PRIVATE SCHOOL FEES OR HOUSE MORTGAGE?

Press Release 918

AUSTRALIAN COUNCIL FOR THE DEFENCE OF

GOVERNMENT SCHOOLS

PRESS RELEASE 918

PRIVATE SCHOOL FEES OR

HOUSE MORTGAGE?

 

There is a well documented shortage of teachers in Australia, particularly those qualified in STEM subjects. And there is a projected rise in enrolments from both domestic and migrating families. The staffing costs for most schools amount to 70% of its running costs. So, the race is on to attract well qualified teachers. The private sector, post pandemic, is filling its already well provided coffers with a rise in fees. Meanwhile, housing costs have also increased, particularly in those suburbs well provided with both private and public schools.

But parents will have to choose between private school fees and paying the mortgage. In 2022 top private schools will bill families with mortgage-sized fees after they were frozen during the pandemic. After all, with home schooling, what were families paying for in the private sector?

A survey of private school fees by by Natasha Bita from The Australian December 13, has revealed that Geelong Grammar has increased fees by 2.6% to $43,660 for senior students. And that is the equivalent of an annual interest payment on a $2 million mortgage and well above the median annual home loan repaying of $39,496 for Victorian homeowners. Geelong Grammar also received $8.3 million in Jobkeeper payments in 2020.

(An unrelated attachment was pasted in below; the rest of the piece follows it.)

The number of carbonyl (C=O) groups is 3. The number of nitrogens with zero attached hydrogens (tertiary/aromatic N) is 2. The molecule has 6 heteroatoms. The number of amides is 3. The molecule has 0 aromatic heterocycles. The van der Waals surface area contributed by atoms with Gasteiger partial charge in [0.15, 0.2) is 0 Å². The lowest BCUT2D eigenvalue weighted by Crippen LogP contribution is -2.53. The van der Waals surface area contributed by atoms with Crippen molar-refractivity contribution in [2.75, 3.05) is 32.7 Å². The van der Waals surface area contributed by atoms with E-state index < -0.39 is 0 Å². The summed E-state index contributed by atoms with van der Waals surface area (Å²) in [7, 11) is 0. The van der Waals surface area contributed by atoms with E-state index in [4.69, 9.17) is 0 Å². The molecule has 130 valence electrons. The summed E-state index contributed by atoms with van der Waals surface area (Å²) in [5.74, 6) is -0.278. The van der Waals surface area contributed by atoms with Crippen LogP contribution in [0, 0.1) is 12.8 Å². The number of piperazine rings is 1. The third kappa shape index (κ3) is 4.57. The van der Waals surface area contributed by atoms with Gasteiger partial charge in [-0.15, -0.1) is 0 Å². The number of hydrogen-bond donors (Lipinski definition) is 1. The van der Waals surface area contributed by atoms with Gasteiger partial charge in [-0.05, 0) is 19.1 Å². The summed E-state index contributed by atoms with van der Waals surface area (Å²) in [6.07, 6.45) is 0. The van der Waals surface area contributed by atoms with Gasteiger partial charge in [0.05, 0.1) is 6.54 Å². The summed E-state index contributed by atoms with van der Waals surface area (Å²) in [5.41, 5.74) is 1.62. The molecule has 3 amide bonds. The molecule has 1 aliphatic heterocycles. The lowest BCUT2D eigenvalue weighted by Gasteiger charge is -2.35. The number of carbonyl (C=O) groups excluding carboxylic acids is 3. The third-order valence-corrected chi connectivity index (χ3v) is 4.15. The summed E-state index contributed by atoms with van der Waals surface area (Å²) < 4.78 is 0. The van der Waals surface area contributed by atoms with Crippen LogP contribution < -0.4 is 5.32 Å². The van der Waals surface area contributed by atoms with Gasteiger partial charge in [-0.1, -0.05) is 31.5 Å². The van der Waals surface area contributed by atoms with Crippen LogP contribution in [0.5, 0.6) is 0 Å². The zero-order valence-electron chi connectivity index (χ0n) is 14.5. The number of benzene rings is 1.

But it is teacher pay rise responsible for a 3.5% pay rise for students at Trinity Grammar in Melbourne where parents will pay $35,872 for senior students to attend next year. Public school teacher unions are negotiating wage rises and even going on strike for it, but the fruit of their labours are passed on to teachers in the competing private system. The staff at Trinity for example, will be granted a 3.25% pay rise next year.

In Sydney St Catherine’s school in the eastern suburbs will raise fees by 2 % to $37,322 next year And Queensland’s Brisbane Grammar will increase senior school fees by 2.7% to $29,000 rivalling the state’s average home loan repayment of $31,899. This school pocketed $3.1 m in Jobkeeper.

It is little wonder then that Independent Senator Rex Patrick is demanding that profitable private schools repay the $750m in federal government Jobkeeper payments handed to 700 private schools during the pandemic.

DOGS note that all these figures are of interest and it is both surprising and useful that a newspaper like the Australian should reveal them.

It is of interest to note however, that it is almost impossible to discover ho much the Australian Catholic sector or other systemic schools received in Jobkeeper or what is happening with their fees.

But, with a shrinking and demoralised teaching force, the public sector will need all the assistance it can find to educate the majority of Australian children. Meanwhile, parents with high mortgages should be thinking seriously about where the future of their children and their family budget really lies. 

 

 

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